There are important lessons to be learned from the Great Depression but I have the impression that the left emerged with the view that the New Deal was required to save the US from rampant capitalism. There is an alternative account. For an MP3 version of the story.
Couples struggling to conceive should move their focus out of the bedroom and on to the beach, new fertility research suggests.
The same cells electric eels use to shock predators and prey could be engineered to power implanted biomedical devices, say US researchers.
New Zealand, Finland, Ireland and Australia are the most efficient producers of top universities, according to a University World News analysis of the latest THE-QS ranking of the world’s top 500 universities.
Research, development and innovation (RD&I;) is set to be boosted in Spain as the country’s ministry for science and innovation announced its national RD&I; plan for the 2008-2011 period. The plan will award over €47 billion to RD&I; projects over four years, double that of the preceding four-year period.
Australian medical researcher Ian Frazer has won a major international prize in Italy.
Senator Kim Carr, Minister for Innovation, Industry, Science and Research, today announced Australian Government funding of $1 million over the next three years to support international research engagement for the humanities and social sciences.
Outstanding researchers from Australia and around the world will be attracted to work in Australian universities under a new Australian Laureate Fellowships scheme, announced today by the Minister for Innovation, Industry, Science and Research, Senator Kim Carr.
The basic technology used in cheap 3D postcards and novelty items has been adapted to create six-dimensional images that respond to changes in light and the viewer's direction.
Nicole Kuepper, a 23 year old solar cell scientist, has been voted Australia’s favourite scientist in the Australian Museum Eureka Prizes People’s Choice Award.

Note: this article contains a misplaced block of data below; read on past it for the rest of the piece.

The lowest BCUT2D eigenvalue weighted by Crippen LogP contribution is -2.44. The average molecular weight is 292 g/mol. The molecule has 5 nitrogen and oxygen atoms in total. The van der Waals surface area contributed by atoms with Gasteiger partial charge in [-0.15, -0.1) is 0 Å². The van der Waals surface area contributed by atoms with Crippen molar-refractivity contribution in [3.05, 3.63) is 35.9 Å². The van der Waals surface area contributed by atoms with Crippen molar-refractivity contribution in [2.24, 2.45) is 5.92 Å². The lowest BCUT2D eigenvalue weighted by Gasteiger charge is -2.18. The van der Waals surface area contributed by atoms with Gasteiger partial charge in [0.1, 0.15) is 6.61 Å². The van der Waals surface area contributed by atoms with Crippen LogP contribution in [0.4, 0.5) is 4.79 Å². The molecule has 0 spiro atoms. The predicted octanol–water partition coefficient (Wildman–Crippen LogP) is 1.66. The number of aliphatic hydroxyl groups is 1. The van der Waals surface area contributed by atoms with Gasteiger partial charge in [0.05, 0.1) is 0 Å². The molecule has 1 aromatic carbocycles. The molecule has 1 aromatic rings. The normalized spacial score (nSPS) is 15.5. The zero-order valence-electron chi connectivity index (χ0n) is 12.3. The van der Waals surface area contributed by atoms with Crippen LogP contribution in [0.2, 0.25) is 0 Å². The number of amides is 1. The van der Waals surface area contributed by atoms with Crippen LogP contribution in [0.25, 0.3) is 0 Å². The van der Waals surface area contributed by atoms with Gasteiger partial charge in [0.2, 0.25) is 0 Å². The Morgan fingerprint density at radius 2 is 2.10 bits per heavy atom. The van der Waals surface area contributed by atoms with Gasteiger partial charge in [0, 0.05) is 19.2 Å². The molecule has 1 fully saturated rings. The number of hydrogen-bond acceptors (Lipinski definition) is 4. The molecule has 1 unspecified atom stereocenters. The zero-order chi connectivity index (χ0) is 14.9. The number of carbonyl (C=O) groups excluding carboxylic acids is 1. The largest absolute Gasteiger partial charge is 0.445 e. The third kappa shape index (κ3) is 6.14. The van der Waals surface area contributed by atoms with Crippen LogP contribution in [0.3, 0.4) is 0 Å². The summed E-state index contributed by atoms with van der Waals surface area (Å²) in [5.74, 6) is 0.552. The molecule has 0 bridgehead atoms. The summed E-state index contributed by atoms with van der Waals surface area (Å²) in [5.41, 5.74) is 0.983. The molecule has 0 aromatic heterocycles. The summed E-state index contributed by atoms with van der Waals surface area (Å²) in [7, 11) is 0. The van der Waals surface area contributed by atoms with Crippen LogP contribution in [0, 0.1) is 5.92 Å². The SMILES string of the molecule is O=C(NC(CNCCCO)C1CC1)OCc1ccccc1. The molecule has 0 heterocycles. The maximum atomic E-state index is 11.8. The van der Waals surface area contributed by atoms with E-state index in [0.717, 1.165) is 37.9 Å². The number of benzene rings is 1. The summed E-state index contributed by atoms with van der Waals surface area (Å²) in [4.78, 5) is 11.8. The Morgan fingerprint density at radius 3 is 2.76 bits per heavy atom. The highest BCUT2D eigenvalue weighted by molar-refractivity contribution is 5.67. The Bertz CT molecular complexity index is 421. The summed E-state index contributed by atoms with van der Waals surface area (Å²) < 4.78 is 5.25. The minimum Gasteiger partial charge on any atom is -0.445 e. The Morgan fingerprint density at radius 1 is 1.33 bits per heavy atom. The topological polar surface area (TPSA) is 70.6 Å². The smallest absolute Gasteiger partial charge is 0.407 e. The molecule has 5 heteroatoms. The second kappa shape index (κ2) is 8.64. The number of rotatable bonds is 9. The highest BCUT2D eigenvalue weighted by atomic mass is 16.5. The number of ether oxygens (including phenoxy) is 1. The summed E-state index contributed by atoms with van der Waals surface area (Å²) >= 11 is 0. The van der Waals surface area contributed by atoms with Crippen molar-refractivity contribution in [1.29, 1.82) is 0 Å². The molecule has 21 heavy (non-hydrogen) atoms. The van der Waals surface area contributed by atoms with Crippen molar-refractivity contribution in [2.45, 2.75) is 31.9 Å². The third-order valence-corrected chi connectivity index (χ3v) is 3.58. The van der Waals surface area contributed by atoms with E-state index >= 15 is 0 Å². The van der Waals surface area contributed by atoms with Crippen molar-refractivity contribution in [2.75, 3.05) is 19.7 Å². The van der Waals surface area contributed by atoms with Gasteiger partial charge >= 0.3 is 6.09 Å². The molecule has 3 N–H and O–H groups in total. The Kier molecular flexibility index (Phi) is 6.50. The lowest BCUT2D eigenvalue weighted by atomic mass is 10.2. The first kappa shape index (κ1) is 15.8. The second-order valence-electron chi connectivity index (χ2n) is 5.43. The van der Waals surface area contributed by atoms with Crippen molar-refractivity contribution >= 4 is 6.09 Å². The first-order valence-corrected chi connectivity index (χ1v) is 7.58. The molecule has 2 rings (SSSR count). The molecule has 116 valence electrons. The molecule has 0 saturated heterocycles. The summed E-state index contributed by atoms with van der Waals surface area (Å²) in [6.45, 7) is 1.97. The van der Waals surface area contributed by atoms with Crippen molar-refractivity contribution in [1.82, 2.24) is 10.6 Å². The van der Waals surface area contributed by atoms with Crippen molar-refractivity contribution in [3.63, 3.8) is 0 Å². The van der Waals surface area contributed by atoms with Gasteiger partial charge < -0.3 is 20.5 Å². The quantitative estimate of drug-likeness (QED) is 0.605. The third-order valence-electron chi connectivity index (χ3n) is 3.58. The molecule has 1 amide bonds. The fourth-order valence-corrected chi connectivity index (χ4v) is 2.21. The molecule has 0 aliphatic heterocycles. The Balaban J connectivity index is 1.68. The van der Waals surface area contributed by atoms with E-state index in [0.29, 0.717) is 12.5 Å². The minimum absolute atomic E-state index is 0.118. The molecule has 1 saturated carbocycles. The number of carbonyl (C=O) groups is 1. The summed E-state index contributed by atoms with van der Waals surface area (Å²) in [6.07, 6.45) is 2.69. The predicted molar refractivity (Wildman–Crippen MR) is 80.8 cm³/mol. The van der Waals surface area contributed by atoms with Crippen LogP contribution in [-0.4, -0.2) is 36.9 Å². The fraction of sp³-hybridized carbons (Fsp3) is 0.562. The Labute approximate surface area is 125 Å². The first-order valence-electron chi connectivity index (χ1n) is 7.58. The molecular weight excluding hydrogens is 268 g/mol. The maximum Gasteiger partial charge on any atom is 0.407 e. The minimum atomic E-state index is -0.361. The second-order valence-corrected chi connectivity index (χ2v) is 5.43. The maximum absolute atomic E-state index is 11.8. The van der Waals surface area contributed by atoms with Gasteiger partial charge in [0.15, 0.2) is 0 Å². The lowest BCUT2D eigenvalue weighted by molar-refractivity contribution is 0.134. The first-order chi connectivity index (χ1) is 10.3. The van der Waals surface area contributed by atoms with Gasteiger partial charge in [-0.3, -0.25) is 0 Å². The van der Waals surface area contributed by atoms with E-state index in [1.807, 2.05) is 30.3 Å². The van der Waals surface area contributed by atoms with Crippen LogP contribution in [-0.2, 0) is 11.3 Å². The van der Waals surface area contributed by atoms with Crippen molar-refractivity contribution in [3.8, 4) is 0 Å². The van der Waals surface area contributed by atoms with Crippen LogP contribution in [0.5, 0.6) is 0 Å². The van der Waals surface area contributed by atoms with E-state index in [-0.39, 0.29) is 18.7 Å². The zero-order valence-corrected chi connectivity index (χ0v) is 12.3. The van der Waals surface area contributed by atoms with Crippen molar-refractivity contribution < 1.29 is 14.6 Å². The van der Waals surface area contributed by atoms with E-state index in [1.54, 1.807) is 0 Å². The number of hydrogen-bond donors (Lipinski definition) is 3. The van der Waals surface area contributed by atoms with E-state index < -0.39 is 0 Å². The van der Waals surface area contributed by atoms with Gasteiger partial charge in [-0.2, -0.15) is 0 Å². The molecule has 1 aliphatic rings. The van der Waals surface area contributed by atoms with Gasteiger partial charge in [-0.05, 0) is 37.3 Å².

Australia will play a role in the biggest ever international effort to unlock the genetic secrets of cancer.
I just clicked on Amazon’s ‘add to my shopping cart’ and got told that four books had changed price. Usually they have gone up. Or that’s been my experience. But things are a-changing as you can see from the excerpt below. Is this deflation, increasing copying, competition from free content on the net. Who knows. But it - and the fact that some of the prices are such odd numbers - are perhaps signs of the times.
Here is today’s column for the Financial Review.
Patently there’s a problem
As Mark Twain said, “It ain’t what you don’t know that gets you into trouble. It’s what you know for sure that just ain’t so”.
Our biggest mistakes often come when we’re most untroubled by our logic – even when it’s wrong! For decades we’ve been applying this syllogism: Intellectual property (IP) stimulates innovation and creativity. Therefore stronger IP generates more.
Scientists have created two new types of materials that can bend light the wrong way, creating the first step toward an invisibility cloaking device.
Andrew Downs will share the passion, insights and experiences he has gained from leading the SAGE Group, one of the most successful technology businesses to emerge from South Australia during the past decade.
In his presentation, Andrew will discuss his insights and experiences from managing the trajectory of a fast growth company including:
• Building a management team and keeping it aligned
• Playing to your strengths and delegating or recruiting to backfill any skill gaps
• How to thrive from, not just survive, a business “near death experience”.
Before John McCain and Barack Obama say another word about America's energy future, maybe they should go to Denmark.
Denmark has done what other countries only dream of doing: achieved energy independence. While Europe's overall energy imports rose 2.4% in 2006, Denmark's energy imports fell to -8%. In fact, the European Union as a whole scores 54% on the scale of energy dependency. Denmark scores -37%.
"Denmark is the model that the United States should be following," said Steve Pullins, executive director of the U.S. Department of Energy's Modern Grid Initiative.
... A day later, I flew back to Denmark. After appointments here in Copenhagen, I was riding in a car back to my hotel at the 6 p.m. rush hour. And boy, you knew it was rush hour because 50 percent of the traffic in every intersection was bicycles. That is roughly the percentage of Danes who use two-wheelers to go to and from work or school every day here. If I lived in a city that had dedicated bike lanes everywhere, including one to the airport, I’d go to work that way, too. It means less traffic, less pollution and less obesity.
A pair of British researchers has come up with a theory of how to design a material that would help you avoid detection by making light reflect back towards the viewer.
I’ve made various suggestions about the possible terrificness of open source approaches to government, for instance here.
By Philip SiefertFor companies to "go green," they need solutions that positively impact the environment without raising costs or sacrificing productivity.However, to make an impact, we all need to take personal action to reduce greenhouse gas emissions. The longer we wait the more difficult it is going to be. The point is to get started doing something now. So I say, accept that this rebellion is real and realise that the time for taking action on global warming is not tomorrow, not even today, but this very minute.